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NREL Research Shows HOV Lanes and Purchase Rebates Are Effective Incentives for Plug-In Electric Vehicle Purchase

Aug. 13, 2018

What does it take to persuade people who are considering the purchase of an electric vehicle to actually buy one?  

That burning question spurred analysts from the U.S. Department of Energy's (DOE's) National Renewable Energy Laboratory and Tufts University to conduct an in-depth analysis to find out.

Electric vehicle parked outside and attached to an electric charging station.

The Pena Station Parking Facility uses photovoltaics to produce energy for lighting, controls, and electric vehicle charging stations. The rooftop solar also provides shading and protection from the elements. Commuters can park at the facility and ride the train to Denver International Airport. Photo by Dennis Schroeder

The results of that study, titled "The role of demand-side incentives and charging infrastructure on plug-in electric vehicle adoption: analysis of U.S. States," were recently published in Environmental Research Letters and provide insight on U.S. state and local incentives that are most likely to increase plug-in electric vehicle (PEV) adoption. The basis of the study focuses on three central questions:

  1. Do consumers respond to certain types of state level vehicle purchase incentives?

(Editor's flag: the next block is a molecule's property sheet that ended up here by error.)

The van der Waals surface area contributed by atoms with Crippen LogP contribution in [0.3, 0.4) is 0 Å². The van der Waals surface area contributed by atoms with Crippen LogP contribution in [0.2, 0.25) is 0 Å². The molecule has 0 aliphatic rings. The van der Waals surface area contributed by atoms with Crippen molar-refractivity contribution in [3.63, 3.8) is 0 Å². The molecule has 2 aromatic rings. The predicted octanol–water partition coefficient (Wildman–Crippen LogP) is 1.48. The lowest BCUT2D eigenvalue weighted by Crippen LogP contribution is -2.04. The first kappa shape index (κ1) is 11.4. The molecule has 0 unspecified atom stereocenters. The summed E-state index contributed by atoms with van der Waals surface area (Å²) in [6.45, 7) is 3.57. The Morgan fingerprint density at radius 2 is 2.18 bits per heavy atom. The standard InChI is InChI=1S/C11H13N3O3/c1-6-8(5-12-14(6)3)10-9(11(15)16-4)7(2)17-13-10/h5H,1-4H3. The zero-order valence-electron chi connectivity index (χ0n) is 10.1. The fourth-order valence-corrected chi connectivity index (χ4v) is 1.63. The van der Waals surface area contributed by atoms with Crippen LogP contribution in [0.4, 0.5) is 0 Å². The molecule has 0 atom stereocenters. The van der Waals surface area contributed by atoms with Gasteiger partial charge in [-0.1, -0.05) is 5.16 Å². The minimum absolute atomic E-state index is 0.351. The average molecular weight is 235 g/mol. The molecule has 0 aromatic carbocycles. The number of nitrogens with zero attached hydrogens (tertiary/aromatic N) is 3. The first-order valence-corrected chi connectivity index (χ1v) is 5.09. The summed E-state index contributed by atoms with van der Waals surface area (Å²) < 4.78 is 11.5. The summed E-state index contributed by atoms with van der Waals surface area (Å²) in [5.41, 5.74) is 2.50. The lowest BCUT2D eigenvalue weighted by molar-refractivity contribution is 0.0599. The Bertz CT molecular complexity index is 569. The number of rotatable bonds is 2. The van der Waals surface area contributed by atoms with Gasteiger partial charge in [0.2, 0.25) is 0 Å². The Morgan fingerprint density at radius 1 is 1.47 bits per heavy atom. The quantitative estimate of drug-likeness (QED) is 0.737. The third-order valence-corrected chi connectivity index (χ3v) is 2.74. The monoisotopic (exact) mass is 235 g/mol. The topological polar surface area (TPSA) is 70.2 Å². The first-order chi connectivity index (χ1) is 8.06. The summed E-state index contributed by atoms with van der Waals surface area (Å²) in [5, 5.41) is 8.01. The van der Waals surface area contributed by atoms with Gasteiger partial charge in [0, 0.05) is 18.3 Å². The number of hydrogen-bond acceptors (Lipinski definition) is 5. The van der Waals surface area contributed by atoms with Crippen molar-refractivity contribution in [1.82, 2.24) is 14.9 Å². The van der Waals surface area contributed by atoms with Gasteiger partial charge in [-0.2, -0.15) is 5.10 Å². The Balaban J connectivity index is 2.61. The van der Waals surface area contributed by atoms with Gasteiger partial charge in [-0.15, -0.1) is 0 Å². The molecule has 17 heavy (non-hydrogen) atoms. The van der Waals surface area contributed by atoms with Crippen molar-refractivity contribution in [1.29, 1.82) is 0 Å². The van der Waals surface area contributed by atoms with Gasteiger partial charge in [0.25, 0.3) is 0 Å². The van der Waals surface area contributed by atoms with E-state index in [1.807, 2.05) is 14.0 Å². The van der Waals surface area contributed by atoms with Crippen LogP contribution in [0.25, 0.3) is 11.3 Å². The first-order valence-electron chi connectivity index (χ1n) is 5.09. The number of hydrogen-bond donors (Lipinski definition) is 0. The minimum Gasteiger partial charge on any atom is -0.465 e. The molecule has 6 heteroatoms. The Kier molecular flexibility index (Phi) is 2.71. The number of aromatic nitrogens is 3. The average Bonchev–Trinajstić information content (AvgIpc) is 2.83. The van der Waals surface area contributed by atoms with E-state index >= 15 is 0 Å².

2. Does the density of public charging infrastructure increase PEV purchases?
  3. Does the impact of various factors differ for plug-in hybrid electric vehicles (PHEV), battery electric vehicles (BEV), and vehicle attributes within each category?

"An increase in zero- or low-emitting PEVs is one way to mitigate air pollution and our research delivers data-driven guidance to state and local decision-makers on incentives that positively impact PEV adoption rates." said Caley Johnson, senior transportation market analyst at NREL and co-author of the study.

Johnson and his team reviewed more than 400 incentives offered over eight years intended to increase PEV ownership.

Researchers found the most influential incentive for increasing adoption (by 8.5%) proved to be allowing PEV drivers to utilize HOV lanes without a passenger. The second-largest incentive influencing adoption was a $1,000 rebate at the time of purchase, which contributed to a 4.8% increase in PEV purchases.

"$1,000 in rebates is more than twice as effective as the same amount given via tax credits," Johnson said. "This finding is in line with studies that have pointed out that incentives closer to the point of sale are more compelling to consumers."

Charging station accessibility was also found to increase PEV adoption by 3.1% for each additional station per hundred thousand people of driving age.

Incentives and demographic factors that did not have a significant impact on PEV adoption include electrical vehicle supply equipment installation credits, home charging rate discounts offered by local utilities, and vehicle miles traveled per capita.

Overall, data from the study show that financial incentives and public charging infrastructure are dominant factors in driving PEV adoption in the United States.

"Early investments in infrastructure, even if they remain underutilized for some time, are likely to incentivize early adopters and result in a multiplying effect on PEV adoption," Johnson said.

Learn more about NREL's sustainable transportation research.